Dr Karen Treisman is the prolific author and creator of this wonderful therapeutic story designed to help start conversations with children about coping with big feelings and how to find inner peace and a sense of overall calmness. This therapeutic story about the universal commonness of having feelings and expressing emotions is full of kid friendly examples. At the heart, this story explains, through the eyes of an adorable pug name Presley, that although each person’s experiences are unique that every person has these experiences which makes the journey to finding peace within the turmoil all the more accessible.
This story on one level should be read by caring adults, as it clearly presents a picture of a young child struggling to come in control and it is also a perfect book to be read aloud. It is sweet and interesting and offers many fun and easily reachable activities to help kids cope with their emotions and find calm, especially the idea of a ‘mind retreat’ – an imaginary safe space where he can relax. Even an imaginary place can offer comfort and security a personal space to relax in and find ones calm. The sweet drawings by Sarah Peacock enhance the story and I can see many kids wanting to snuggle up with Presley for comfort!
With the assistance of the creative activities and photocopiable worksheets, children to explore the ideas raised in the story. Growing up takes practice and that is good, because by practicing something, we get better at it. Getting better at something leads to happier feelings and a stronger sense of self-worth. The book also presents practical tools for parents, teachers, caregivers and other professional who support children aged 5-10.
This book will come in very handy with my in-school yoga and mindfulness program. as having applied practices to bolster learning is extremely useful and fits in very well with the classroom environment.
I have a copy of this wonderful book to giveaway. Please comment on this post and share on twitter. Be sure to tag @dr_treisman @JKPBooks @alwaysbedancing. Winner will be selected on September 30th.
Thank you to Jessica Kingsley Publishing for sending me this book. All opinions expressed are my own.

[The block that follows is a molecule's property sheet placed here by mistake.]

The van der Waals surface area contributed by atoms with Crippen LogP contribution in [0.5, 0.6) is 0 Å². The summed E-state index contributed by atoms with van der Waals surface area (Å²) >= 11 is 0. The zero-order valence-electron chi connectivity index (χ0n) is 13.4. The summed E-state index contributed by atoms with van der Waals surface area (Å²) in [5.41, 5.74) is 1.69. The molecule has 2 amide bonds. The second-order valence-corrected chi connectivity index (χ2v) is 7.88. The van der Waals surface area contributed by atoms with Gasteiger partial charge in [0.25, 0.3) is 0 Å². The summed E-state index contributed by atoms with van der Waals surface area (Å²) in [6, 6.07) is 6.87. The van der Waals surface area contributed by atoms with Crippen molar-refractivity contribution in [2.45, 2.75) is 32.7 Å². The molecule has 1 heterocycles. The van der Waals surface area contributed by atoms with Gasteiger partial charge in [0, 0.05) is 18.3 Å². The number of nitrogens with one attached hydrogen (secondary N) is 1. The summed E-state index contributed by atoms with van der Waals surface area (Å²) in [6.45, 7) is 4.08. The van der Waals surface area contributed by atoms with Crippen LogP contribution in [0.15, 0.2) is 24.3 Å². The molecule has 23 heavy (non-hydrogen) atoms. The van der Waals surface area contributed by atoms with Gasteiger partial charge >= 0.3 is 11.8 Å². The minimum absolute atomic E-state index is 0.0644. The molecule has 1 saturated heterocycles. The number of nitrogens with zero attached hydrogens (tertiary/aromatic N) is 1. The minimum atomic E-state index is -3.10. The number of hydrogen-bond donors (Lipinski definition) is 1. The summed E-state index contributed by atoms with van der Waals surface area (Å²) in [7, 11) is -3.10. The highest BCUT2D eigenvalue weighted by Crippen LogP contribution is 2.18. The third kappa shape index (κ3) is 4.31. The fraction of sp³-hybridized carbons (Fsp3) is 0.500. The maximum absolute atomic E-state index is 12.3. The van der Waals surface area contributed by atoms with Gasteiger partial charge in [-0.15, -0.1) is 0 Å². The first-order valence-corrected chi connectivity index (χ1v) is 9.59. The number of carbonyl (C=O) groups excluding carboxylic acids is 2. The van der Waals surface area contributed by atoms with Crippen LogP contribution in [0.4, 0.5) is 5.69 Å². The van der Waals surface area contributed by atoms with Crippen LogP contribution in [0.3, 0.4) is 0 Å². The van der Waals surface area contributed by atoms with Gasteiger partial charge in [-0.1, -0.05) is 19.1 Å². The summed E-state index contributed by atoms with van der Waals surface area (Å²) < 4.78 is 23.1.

For more information about me, please visit alwaysbedancing dot com
This week’s yoga classes are based on the brain, stress and Neuroplasticity. I love the word Neurosculptor (Your Fantastic Elastic Brain by JoAnn Deak, Ph.D.). “Neuro”means “brain” and “sculptor” who is someone who “reshapes, carves, styles”…so as a Neurosculptor you are the sculptor of your own brain. The brain is amazing, that is for sure! We have the ability to sculpt our brains. With determination to learn and by practicing what we learn., we become more and more able to do things because our brains change with each new thing that we learn.
Determination (What a GREAT word!). I see this word as very active and internally driven. “What is the difference between confidence and determination?” I believe that, “Confidence can waiver because it seems more stagnant and momentary, where as determination is active and requires focus and effort, so it does not become stagnant.”
What is determination? It is bravery, courageousness, being energetic, persistent, driven, gutsy, purposeful and spunky! It is GROWTH. With determination, we can do hard things!
The more we can focus, plan and practice, the more efficient our brains work. We get smarter and smarter by learning new things and by practicing what we learn. Have the determination to persist even when it’s tough, because intelligence grows and expands. It, like the word determination, is not stagnant. Learning is like lifting weights for the brain-it is exercise, it helps you get stronger and feeling better. Also, do not be afraid to make mistakes as the old saying goes, “Learn from your mistakes”. Mistakes train your brain too! It is better to RISK being wrong as a new pathway will be created for more learning. Risk= Take a chance=Dare. You will be braver; more confident and in turn, more determined to keep on going. Stand on the edge of that diving board and go for it!!!
***I point out here, especially in reference to my work in the schools and working to get teachers involved in this mindful process; It is very important for adults, educators and parents to understand this, because by keeping this in the forefront of their professional practices or their parenting style, can remind them that when a student or their child is struggling, it is not because they cannot learn but because they need more practice and instructional support-maybe come at the situation from a different angle.
Imagine your brain is a house. The people who live upstairs are your THINKERS: Planning Penelope, Problem Solving Peter, Peace Keeping Pari, Flexible Felicia, Kind Karl, Wise Wilma. The people who live downstairs are your FEELERS: Worried Willa, Nervous Nelly, Anxious Aisha, Easily Upset Eliot, Angry Alexander, Fearful Frieda, Sound-The-Alarm Stevie